Another problem in our region is trout farms. The world trend in the Scandinavian countries and North America is to transfer cage farms to marine areas. These countries have abandoned the practice of setting up trout farms in freshwater bodies, as the water exchange rate in northern lakes is very slow, and there are no tides; as a result, all fish waste products and uneaten food settle to the bottom of lakes poisoning them. However, trout farms still operate on Karelian lakes. We try to draw attention to this problem, but financial interests prevail: this production is quite profitable. Overall, trout farming has become a Karelian brand, and it is a very good business, but it should be organized differently. Ideally, it should be transferred to the White Sea. This approach is not a new thing in the world. Trout farms based in marine areas have been successfully operating for a long time, for example, in Norway. In addition, to minimize damage to freshwater ecosystems, the member states of the European Union introduce new technologies, such as recirculating aquaculture systems with a near-closed water cycle that is beneficial for the disposal of waste from fish farming. However, these measures require large investments. Karelia cannot make this kind of display at the moment, but I hope we will adopt more efficient ways of organizing trout farms sooner or later.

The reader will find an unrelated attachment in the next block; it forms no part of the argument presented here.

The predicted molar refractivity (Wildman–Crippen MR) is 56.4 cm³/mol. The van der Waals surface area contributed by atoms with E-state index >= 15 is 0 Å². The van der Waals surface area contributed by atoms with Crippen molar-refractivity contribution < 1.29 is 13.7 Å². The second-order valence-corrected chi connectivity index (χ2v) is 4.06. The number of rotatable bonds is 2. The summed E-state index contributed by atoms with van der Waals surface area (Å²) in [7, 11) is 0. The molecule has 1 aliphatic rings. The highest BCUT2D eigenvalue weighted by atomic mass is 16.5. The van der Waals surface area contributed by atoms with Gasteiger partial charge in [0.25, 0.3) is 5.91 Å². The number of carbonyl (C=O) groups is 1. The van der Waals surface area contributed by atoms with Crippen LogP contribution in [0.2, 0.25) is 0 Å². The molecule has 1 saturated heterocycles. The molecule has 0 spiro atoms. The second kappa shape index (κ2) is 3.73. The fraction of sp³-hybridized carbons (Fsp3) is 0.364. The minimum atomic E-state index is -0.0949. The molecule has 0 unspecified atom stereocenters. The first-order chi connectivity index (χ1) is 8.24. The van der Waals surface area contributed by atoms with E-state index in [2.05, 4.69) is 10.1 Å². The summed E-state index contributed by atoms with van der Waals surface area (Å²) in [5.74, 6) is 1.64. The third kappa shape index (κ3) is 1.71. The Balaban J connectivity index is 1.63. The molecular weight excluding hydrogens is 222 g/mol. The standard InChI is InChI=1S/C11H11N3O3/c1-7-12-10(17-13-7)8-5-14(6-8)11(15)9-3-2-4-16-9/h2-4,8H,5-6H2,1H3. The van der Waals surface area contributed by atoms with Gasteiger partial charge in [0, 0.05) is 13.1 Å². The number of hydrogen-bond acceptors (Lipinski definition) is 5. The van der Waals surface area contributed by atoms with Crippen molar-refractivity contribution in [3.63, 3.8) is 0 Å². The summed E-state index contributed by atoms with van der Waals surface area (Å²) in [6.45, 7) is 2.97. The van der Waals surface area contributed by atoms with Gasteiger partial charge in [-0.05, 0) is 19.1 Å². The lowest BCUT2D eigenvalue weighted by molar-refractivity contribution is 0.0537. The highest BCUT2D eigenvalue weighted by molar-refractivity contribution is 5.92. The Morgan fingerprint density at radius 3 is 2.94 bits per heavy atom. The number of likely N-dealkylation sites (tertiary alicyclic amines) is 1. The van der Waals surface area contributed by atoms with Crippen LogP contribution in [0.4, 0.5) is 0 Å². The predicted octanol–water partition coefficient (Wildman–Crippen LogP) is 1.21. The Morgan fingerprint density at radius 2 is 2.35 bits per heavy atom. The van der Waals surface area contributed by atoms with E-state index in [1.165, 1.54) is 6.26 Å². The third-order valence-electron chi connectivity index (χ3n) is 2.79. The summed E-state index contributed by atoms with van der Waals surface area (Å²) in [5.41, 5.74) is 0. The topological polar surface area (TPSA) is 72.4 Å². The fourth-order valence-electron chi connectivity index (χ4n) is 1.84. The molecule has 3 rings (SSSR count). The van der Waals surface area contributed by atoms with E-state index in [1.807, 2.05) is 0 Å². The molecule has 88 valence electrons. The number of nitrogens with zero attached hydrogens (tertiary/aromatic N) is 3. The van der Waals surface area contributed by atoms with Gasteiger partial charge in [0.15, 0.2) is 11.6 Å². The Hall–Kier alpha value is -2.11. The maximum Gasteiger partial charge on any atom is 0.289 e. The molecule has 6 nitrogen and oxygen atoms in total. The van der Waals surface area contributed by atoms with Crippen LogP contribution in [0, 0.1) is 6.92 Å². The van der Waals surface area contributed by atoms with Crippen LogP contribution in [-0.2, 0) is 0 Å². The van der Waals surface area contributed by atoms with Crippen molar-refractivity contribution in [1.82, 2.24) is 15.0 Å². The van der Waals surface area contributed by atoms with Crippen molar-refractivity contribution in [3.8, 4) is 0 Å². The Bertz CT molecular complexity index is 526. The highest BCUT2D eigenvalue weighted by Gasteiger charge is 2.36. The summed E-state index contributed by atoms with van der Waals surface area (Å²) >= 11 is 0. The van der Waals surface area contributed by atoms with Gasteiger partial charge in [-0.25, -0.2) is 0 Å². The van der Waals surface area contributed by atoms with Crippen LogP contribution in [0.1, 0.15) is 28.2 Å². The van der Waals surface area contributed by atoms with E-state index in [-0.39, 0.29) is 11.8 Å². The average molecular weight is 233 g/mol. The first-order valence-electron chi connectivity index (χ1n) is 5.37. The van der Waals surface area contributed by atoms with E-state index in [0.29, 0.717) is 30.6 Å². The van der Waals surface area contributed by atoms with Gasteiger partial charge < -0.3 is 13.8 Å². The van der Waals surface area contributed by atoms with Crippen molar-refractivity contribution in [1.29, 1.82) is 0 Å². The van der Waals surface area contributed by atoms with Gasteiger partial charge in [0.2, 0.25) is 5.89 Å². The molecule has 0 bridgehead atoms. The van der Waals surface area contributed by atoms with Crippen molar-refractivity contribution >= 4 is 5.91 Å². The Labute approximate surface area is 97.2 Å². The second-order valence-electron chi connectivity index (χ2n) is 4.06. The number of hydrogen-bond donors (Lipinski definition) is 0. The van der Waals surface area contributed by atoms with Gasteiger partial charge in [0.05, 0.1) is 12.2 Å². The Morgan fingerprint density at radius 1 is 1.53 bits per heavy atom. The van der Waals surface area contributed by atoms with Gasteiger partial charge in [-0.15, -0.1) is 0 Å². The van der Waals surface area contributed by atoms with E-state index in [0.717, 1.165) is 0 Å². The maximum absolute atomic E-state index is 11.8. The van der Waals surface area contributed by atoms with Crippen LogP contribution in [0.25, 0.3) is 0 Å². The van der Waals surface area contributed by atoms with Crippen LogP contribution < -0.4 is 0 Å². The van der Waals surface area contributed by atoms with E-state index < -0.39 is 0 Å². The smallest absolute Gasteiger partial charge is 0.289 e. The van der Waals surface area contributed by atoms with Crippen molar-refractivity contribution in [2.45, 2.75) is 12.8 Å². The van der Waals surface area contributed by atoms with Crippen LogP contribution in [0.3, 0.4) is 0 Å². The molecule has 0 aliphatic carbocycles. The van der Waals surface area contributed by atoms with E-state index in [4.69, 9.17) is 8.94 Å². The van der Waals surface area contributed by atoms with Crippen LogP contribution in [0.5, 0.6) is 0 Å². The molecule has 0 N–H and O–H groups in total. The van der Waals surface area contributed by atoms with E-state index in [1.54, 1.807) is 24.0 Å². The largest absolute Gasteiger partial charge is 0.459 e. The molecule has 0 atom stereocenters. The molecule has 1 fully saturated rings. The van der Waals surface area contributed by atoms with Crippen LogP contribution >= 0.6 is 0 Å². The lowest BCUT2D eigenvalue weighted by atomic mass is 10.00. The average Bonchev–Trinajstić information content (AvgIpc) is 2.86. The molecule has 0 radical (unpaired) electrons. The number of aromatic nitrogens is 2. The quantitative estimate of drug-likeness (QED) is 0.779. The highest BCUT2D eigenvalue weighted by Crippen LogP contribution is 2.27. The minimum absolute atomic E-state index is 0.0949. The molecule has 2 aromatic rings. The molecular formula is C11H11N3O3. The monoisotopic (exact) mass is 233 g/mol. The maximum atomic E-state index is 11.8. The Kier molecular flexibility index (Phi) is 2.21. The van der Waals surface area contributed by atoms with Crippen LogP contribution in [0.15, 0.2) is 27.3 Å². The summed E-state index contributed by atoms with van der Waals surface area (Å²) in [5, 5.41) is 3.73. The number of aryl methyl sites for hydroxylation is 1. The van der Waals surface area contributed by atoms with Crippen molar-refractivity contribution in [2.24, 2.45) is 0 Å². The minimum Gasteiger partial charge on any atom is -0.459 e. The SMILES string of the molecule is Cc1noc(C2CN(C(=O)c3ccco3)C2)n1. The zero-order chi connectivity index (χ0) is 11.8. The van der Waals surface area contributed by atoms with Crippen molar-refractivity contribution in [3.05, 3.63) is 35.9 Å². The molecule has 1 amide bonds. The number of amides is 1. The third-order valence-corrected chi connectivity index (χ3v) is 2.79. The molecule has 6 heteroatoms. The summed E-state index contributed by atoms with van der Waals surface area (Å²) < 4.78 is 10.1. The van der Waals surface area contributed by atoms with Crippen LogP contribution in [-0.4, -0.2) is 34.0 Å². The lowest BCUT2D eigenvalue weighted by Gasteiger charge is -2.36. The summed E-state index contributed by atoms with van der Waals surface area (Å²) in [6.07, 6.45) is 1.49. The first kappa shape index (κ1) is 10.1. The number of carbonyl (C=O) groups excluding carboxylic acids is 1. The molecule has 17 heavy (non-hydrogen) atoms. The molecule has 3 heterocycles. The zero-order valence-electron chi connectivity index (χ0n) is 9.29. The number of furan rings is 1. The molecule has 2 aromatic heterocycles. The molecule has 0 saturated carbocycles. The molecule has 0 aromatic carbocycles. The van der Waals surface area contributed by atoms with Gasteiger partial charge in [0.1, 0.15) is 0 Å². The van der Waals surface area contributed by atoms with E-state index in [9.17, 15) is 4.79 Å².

Photos: KarRC RAS.